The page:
Facebook logo

Six Partners,
One Project

Our Blog

QAHN continues to support community-based projects in the second year of the COM-Unity project

Published on October 27, 2021

The COM-Unity project is in its second year, and our community partners’ activities are in full swing. As we saw during our event celebrating the work the partners did in year one, each group contributed compelling, exciting, and unique perspectives to the central theme of the COM-Unity project: Belonging.

QAHN (Quebec Anglophone Heritage Network) is a non-profit, non-partisan, province-wide organization engaged with its members in the preservation and promotion of the history, heritage, and culture of Quebec -- and, in particular, of Quebec’s English-speaking communities. During year one of the COM-Unity project, QAHN created and supported several initiatives to explore and promote the theme of Belonging. Among these were projects such as:

  • The creation of a 600 square-foot outdoor heritage mural in the town of Richmond;
  • A bilingual series of online presentations about the history of Missisquoi County;
  • Two bilingual self-guided audio walking tours of Stanstead and Rock Island;
  • Research and production of two exhibition banners featuring Orford Township’s early settlement history;
  • The development of a digitized artefacts registry for museum collections in the Magdalen Islands, and;
  • The design and installation of a commemorative plaque at a pioneer burial ground in Cantley.

Understandably, the reactions from those involved was incredibly positive!

“In reminding people of all these roots we wish to emphasize our connections to the land, the river, and each other. Our notion is that we are at our best when we live, work, and play together…. Thank you for all you have done as individuals and as an organization supporting through this project.”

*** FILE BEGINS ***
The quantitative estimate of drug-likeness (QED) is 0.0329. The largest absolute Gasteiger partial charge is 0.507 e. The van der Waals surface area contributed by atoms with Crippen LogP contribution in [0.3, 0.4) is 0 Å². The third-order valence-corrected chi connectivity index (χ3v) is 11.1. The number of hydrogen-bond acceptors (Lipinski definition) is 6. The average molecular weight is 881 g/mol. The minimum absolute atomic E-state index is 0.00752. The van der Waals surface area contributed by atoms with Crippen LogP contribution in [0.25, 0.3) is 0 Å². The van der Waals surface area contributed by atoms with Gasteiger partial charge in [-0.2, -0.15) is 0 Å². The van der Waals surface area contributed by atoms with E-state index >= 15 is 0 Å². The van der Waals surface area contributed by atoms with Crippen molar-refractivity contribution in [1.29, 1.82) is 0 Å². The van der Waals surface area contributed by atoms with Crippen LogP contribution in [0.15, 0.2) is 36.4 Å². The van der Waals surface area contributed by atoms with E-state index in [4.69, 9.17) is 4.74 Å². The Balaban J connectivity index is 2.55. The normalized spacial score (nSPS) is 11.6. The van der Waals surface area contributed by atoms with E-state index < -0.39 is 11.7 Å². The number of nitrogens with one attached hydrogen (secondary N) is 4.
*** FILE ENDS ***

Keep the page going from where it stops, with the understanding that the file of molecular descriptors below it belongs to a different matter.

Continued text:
Norma Husk, president, Richmond County Historical Society.

“Creating an artifacts registry has not only allowed CAMI to manage its museum collections more effectively, it will lead to better understanding of and visibility for English-speaking Magdalen Islander heritage among Francophones.”
Helena Burke, executive director, Council for Anglophone Magdalen Islanders

This year, QAHN is once again supporting community-based projects. Groups from Montreal, the Eastern Townships, the Montérégie, the Laurentians, and the Gaspé Peninsula are planning a wide variety of local projects in the coming months. They include:

  • A klezmer music celebration in Montreal’s Jeanne Mance Park, featuring performances, jam sessions and a discussion of Quebec’s Yiddish cultural heritage, organized by KlezKanada;
  • A day-long festival in the village of Douglastown to celebrate the arts, culture, and heritage of English-speaking communities along the Gaspé Coast, hosted by Vision Gaspé-Percé Now;
  • Research, publication, and creation of a walking tour focused on the vanished Irish community of Montreal’s Mile End neighbourhood, led by the local history society, Mile End Memories;
  • Restoration of a rare historical map of Lower Canada and an exhibit exploring the influence of early map-making on Quebec and Canadian society, hosted by the Greenwood Living History Centre in Hudson;
  • A bilingual digital exhibition highlighting the experiences of soldiers from Quebec who volunteered or were conscripted into the Canadian Expeditionary Force during the First World War, developed by the Canadian Centre for the Great War in Montreal;
  • A conference on Quebec family-history research into ancestors belonging to cultural minorities, organized by the Quebec Genealogical Society.

Follow COM-Unity and QAHN on Facebook to stay informed on all these amazing projects!